Trump’s enterprise allies start to distance themselves from him after the Capitol Hill rebellion
President Donald Trump looks on during a rally in support of incumbent Republican Senators Kelly Loeffler and David Perdue ahead of a Senate runoff in Dalton, Georgia, Jan. 4, 2021.
Almond Ngan | AFP | Getty Images
After years of defending and clinging to him, some of President Donald Trump’s allies in the business world began to distance themselves from him after Wednesday’s deadly riot on Capitol Hill.
The withdrawal casts doubt on whether these business leaders will support him in the future – including whether he will run for president again in 2024.
“Bye, Ted Cruz, Josh Hawley and Donald Trump,” said one of the president’s top election campaigners, also mentioning the two Republican senators who objected to Joe Biden’s electoral college victory. “He’s done,” added the person, referring to Trump.
A former White House official who had worked with business executives in administration was just as open when asked if corporate numbers would side with Trump after Wednesday’s uproar the president sparked.
After Wednesday: “Who the hell is left?” said this person. At least four people were killed and 50 police officers were injured in the protests.
These people refused to be named for fear of retaliation.
Marc Sumerlin, founder of Evenflow Marco, who recently turned down a chance to be on the Federal Reserve Board of Governors, beat up Trump on Thursday in a note to his clients.
“A short man who was unloved and angry as a child secured his place as the worst president in United States history yesterday by sparking an insurrection against the US constitutional government,” Sumerlin wrote on the CNBC-audited note. “Two treacherous senators, Cruz and Hawley, both former court clerks, are going to be put in the history books.”
Sumerlin worked as an economic advisor under George W. Bush.
Some business leaders who supported Trump were silent after the Capitol invaded. Representatives of the following Trump donors declined to comment or returned requests for comment: Shipping material magnates Richard and Elizabeth Uihlein, investor John Paulson, investor Robert Mercer, and casino mogul Sheldon Adelson. Tim Mellon, owner of Pan Am Systems, could not be reached.
Following Wednesday’s uprising, executives at private equity giant Apollo Global Management, founded by Trump ally Marc Rowan, sent a memo to employees condemning the Capitol attacks, a company spokeswoman told CNBC.
“The violence on Wednesday in Washington was reprehensible and we strongly condemn it,” Joanna Rose, a spokeswoman for the investment firm, told CNBC.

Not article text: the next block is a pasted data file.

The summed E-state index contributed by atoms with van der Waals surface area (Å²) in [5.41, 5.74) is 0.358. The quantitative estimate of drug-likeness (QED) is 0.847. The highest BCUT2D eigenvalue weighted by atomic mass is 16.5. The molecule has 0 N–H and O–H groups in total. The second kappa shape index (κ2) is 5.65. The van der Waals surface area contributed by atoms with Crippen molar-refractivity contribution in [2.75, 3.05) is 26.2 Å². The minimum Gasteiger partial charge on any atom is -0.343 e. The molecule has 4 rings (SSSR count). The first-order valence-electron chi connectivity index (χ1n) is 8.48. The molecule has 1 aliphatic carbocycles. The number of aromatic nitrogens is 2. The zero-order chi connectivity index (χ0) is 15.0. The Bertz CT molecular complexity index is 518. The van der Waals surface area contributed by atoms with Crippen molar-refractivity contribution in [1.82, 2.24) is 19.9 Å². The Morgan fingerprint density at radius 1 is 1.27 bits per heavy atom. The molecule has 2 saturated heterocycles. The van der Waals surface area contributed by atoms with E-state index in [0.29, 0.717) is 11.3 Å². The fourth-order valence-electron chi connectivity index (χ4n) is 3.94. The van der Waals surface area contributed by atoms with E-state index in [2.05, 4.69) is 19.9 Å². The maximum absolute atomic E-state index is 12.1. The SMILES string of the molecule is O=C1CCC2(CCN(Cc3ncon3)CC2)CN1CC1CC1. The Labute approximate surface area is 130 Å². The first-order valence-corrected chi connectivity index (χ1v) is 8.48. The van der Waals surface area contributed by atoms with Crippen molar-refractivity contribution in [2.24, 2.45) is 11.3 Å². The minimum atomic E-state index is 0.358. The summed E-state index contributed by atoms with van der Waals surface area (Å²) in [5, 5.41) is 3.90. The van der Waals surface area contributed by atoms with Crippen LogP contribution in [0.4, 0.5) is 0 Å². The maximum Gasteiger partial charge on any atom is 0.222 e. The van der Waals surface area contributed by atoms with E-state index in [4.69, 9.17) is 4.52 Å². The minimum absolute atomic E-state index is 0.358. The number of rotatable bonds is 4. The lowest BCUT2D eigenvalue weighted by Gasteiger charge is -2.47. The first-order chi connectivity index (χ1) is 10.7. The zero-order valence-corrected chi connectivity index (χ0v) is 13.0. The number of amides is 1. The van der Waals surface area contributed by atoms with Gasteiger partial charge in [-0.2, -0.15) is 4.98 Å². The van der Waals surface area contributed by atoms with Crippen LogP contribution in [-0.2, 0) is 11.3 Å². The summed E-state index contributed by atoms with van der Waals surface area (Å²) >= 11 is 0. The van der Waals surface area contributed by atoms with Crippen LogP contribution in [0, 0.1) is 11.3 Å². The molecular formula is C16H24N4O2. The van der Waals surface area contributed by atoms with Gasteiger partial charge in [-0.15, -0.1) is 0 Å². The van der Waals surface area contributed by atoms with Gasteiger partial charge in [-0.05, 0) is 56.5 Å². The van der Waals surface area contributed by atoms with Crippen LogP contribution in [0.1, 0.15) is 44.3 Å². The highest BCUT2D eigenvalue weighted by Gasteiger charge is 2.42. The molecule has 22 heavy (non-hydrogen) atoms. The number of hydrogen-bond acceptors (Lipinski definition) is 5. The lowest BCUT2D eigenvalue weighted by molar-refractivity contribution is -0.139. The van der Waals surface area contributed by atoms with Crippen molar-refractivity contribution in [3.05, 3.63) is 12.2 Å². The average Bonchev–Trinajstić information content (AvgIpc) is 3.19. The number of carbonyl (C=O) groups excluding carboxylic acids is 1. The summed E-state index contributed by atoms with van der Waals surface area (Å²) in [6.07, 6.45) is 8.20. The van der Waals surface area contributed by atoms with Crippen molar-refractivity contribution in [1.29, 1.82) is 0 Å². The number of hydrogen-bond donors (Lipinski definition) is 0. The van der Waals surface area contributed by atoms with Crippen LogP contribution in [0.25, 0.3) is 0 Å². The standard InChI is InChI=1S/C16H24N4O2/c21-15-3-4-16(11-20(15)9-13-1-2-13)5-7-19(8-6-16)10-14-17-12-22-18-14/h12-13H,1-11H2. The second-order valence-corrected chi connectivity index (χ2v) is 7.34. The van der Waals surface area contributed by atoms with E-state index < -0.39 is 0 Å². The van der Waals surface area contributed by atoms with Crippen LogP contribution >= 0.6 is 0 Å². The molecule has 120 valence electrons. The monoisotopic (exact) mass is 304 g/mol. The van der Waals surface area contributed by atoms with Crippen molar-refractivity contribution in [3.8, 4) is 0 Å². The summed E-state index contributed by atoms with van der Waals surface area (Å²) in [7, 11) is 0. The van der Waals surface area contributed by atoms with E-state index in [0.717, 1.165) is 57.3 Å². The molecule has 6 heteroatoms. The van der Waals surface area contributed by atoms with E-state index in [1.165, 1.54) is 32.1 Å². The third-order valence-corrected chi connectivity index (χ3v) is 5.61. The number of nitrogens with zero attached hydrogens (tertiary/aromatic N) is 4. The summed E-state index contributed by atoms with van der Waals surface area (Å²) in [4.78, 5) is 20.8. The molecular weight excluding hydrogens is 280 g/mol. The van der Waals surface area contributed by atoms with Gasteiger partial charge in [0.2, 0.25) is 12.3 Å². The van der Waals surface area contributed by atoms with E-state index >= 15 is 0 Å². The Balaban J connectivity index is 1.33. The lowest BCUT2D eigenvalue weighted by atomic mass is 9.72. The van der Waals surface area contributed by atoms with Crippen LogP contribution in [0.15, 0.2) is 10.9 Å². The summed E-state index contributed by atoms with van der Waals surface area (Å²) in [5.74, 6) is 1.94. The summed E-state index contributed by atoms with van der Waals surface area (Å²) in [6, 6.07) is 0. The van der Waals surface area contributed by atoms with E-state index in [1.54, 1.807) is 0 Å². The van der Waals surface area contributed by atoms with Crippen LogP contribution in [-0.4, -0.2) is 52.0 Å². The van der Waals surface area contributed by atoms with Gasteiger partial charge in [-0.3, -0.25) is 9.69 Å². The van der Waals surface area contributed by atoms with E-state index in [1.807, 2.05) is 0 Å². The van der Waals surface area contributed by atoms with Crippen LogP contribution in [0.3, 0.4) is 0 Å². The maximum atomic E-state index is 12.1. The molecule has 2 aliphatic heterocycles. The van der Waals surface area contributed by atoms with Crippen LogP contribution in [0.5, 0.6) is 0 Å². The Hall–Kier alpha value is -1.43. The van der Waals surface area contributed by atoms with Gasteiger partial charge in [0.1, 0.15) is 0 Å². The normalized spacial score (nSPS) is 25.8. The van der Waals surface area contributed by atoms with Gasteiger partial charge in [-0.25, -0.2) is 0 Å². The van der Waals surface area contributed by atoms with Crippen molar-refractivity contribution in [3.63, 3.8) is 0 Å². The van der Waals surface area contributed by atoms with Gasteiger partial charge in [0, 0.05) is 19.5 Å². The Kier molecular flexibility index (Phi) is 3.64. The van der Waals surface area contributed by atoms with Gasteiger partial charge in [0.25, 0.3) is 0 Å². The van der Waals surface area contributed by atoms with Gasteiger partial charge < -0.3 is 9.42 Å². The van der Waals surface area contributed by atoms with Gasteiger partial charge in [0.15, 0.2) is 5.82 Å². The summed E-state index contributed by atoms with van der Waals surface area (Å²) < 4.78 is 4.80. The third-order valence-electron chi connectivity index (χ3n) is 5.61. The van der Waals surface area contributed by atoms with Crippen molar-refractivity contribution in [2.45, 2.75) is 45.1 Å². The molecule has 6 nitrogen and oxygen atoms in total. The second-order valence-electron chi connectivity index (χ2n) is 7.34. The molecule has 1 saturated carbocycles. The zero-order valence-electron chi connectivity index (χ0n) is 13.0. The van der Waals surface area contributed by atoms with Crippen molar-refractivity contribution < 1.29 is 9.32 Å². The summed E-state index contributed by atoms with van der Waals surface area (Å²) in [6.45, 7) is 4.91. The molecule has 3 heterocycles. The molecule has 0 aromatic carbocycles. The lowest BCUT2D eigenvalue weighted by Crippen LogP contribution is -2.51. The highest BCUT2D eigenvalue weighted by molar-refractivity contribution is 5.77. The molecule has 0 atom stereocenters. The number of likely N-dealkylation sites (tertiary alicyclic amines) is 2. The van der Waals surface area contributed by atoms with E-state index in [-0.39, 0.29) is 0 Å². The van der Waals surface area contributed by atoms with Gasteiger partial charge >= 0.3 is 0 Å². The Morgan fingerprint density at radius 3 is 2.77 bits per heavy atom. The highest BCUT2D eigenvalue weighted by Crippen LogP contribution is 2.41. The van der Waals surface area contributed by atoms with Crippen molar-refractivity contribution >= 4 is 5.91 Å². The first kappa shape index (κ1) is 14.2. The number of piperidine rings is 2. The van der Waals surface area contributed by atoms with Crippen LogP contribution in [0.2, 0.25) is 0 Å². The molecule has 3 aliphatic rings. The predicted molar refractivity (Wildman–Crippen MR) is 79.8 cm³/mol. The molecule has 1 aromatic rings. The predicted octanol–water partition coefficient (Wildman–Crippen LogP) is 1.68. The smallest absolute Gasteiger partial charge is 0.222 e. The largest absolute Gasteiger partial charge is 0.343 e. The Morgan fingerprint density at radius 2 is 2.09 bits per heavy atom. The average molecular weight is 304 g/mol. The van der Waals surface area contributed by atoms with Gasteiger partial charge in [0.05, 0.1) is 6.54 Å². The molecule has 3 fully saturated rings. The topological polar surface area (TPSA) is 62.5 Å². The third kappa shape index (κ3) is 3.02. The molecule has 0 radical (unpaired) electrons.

She also pointed to an open letter signed by members of the New York City Partnership asking Congress to accept the electoral college findings showing that Biden had won the election. James Zelter, Co-President of Apollo, signed the letter.
Some of the executives who have criticized the president over the past 24 hours either recently contributed to his bid for re-election or, in some cases, acted as outside advisors. Rowan was one of the few people on Wall Street who supported the president’s re-election campaign.
The same goes for executives like Steve Schwarzman, CEO of Blackstone, who was close to Trump for years and who spent a lot of money on both his 2016 and 2020 presidential elections. He did not give a group helping Trump in the final months of the re-election campaign and condemned the pro-Trump uprising in the Capitol.
“The uprising that followed the president’s remarks today is appalling and an affront to the democratic values that we as Americans value. I am shocked and appalled at the attempt by this mob to undermine our constitution,” Schwarzman said in a statement across from CNBC late Wednesday. “As I said in November, the outcome of the election is very clear and there has to be a peaceful change of power.”
Schwarzman had previously said in November that Biden had won the election and was ready to work with the new administration.
Nelson Peltz, a longtime investor who hosted a major fundraiser for Trump in February, signed a statement with other business associates to CNBC and blew up the president.
“We condemn President Trump’s efforts to reverse the election results that culminated in the shocking events of yesterday in our Capitol. This president must commit to a peaceful transfer of power,” said Trian’s co-founders’ statement.
Safra Catz, CEO of tech giant Oracle, and Larry Ellison, founder of the company, have been associated with Trump since his victory in 2016. Trump participated in a re-election fundraiser at Ellison’s California home early last year.
Although they hadn’t responded to CNBC’s request for comment, a person close to them said the Washington uprising will dampen the president’s legacy. This person also predicted that, outside of his key supporters, many people who voted for Trump will regret their decision.
Jeffrey Spokesman, CEO of the Intercontinental Exchange and Chairman of the New York Stock Exchange, donated $ 1 million to the pro-Trump super-PAC America First Action last year. Kelly Loeffler’s husband, who lost to Raphael Warnock in the recent Georgia Senate runoff, is also the spokesperson.
A spokesman for Sprecher said he condemned what happened at the Capitol on Wednesday but avoided mentioning Trump.
“Mr. Sprecher, along with business executives, condemns the lawlessness that emerged at the Capitol yesterday,” Josh King, a spokesman for Intercontinental Exchange, said in an email.
A White House spokesman did not respond to a request for comment.